As all this relates to the “screens” outside of our homes, be them physical screens or screens made out of the places and things around us – the game changer of the world that we live in is not the technology that enables all of these “screens” to be activated, it is in what they deliver and how people can engage with it. Messages/content just pushed is noise. It’s reason to ignore that particular “screen.” What can’t be ignored is something to actively engage in, something that delivers value to that person at that point in time. That’s the thing to figure out.

Then figure out how to do it.

And that’s not new.

CETW Keynote #3 – 10 Mobile Social Trends for 2012+

These are my recap notes from the last session of the day, the closing keynote at CETW. Brought to us by David Berkowitz, VP Emerging Media at 360i. I have been following David for a couple of years as well as his agency, 360i. Every year, they put out Playbooks and Trend Reports for mobile and social and a host of others. While I find them to lack a few things, they are comprehensive and represent a voice from 360i in the market, one that I suspect has paid quite a few dividends. I am always interested to see what he/they have to say because I feel like they are on the forefront of emerging technology and not afraid to get their thoughts out there. So, I was very excited to hear David speak and give this presentation. I don’t know that the audience knew what to do with him. And it was the last session of the last day, an unfortunate slot. He was kind enough to share his presentation via slideshare, so here it is:

Here are the 10 trends and a few notes I took with each:

1. Social Fashion – real-time fashion advice

2. Tagging – everyone sees the same things differently so tagging is a way we can make consistent

3. Interactive TV – not necessarily through the TV, but through other channels. Check these apps out, if don’t know/use them already: IntoNow (my personal favorite), Umami, GetGlue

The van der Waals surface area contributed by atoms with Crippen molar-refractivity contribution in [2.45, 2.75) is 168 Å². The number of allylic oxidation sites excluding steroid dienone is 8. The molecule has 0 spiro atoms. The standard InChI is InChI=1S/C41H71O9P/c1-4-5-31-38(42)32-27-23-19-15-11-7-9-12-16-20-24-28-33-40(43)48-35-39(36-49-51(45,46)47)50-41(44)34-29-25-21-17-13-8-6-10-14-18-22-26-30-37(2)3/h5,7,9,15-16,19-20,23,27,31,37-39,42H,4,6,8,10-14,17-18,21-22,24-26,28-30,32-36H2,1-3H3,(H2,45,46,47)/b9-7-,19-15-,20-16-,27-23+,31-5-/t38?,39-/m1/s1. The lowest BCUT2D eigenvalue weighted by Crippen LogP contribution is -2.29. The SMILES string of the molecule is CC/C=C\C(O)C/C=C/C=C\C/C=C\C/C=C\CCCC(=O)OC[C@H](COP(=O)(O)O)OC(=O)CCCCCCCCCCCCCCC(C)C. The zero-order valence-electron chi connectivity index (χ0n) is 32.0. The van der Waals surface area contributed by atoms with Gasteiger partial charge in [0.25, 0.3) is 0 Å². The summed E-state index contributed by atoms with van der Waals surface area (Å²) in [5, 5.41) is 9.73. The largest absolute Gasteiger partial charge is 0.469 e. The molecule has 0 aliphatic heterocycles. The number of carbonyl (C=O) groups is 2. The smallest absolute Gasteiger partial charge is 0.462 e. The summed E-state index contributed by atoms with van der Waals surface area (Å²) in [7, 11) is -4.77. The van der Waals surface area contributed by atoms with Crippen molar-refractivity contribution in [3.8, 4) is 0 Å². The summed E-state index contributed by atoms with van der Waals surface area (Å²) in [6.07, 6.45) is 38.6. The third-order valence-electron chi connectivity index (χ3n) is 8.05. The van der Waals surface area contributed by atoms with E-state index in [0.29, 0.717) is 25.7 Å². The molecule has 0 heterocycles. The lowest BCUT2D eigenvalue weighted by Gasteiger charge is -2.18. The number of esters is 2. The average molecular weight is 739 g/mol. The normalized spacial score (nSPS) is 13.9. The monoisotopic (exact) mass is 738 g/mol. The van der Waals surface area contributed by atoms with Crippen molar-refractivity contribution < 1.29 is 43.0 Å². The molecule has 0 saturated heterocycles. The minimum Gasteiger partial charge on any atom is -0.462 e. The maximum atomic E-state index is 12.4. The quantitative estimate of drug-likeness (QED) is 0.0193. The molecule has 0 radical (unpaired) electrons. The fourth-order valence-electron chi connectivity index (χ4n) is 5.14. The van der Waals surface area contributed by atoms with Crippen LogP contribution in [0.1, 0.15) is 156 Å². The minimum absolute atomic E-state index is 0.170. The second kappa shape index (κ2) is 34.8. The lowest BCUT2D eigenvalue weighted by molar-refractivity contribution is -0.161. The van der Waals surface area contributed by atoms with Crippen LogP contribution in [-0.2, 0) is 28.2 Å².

4. Q & A – see Siri.

5. Recommendations – from MY friends. Only relevant-to-me recommendations.

6. Social Context – check this app, Sonar. Kinda creepy, but kinda cool. It shows you those people around you who you have something in common with, be it friends, colleagues, interests, etc.

7. Geo-gaming – like Mafia Wars but in your own real-life neighborhood.

8. Augmented Reality – I like the way he described it. “AR adds a virtual layer over the real world.” Simple, but easy to understand.

9. Near-Field Community – this is about much more than payments. Interacting with objects and places where you are.

10. Facial Recognition

What do you think? Sound about right?

DSE Session 1 – Best Practices in Digital OOH Planning & Presentations

11th Screen | The Interactive Out-of-Home Blog

The panel is the reason I came to this session – Rob Gorrie (Adcentricity), Dan Levi (Zoom Media), Jill Nickerson (Horizon Media), Andrew Miller (Kinetic Group Americas)

(Jeremy Lockhorn (Razorfish) – was not here – kinda a bummer – would have been great to hear from him.)

This session is a mock-RFP session where agencies put out an RFP to networks and then the networks pitch to the agencies. So, this will be interesting to see how they all approach and talk about “Digital” OOH, particularly as it relates to actually bidding/winning some business.

There’s no set-up to what we’re going to here in this session. They just jumped right in. Think a little bit of set-up would help properly frame for the group. At least give us some information from the fictitious RFP.

So, the networks are supposed to pitch to the agencies. Here we go.

Rob’s up first – They start w/ defining objectives (against the funnel), who they’re trying to reach.

They then go into research & data – understand who and how. Try to get insights out of them. Then, look at potential venues based on the target/insights. Then, look at the target markets. Merge those together and you can see the opportunities you have in each market.

OK, this is getting real detailed. Good stuff, but way detailed and Rob is still talking. 25 minutes in and no one else on the panel has said anything. How are they going to get to anyone else?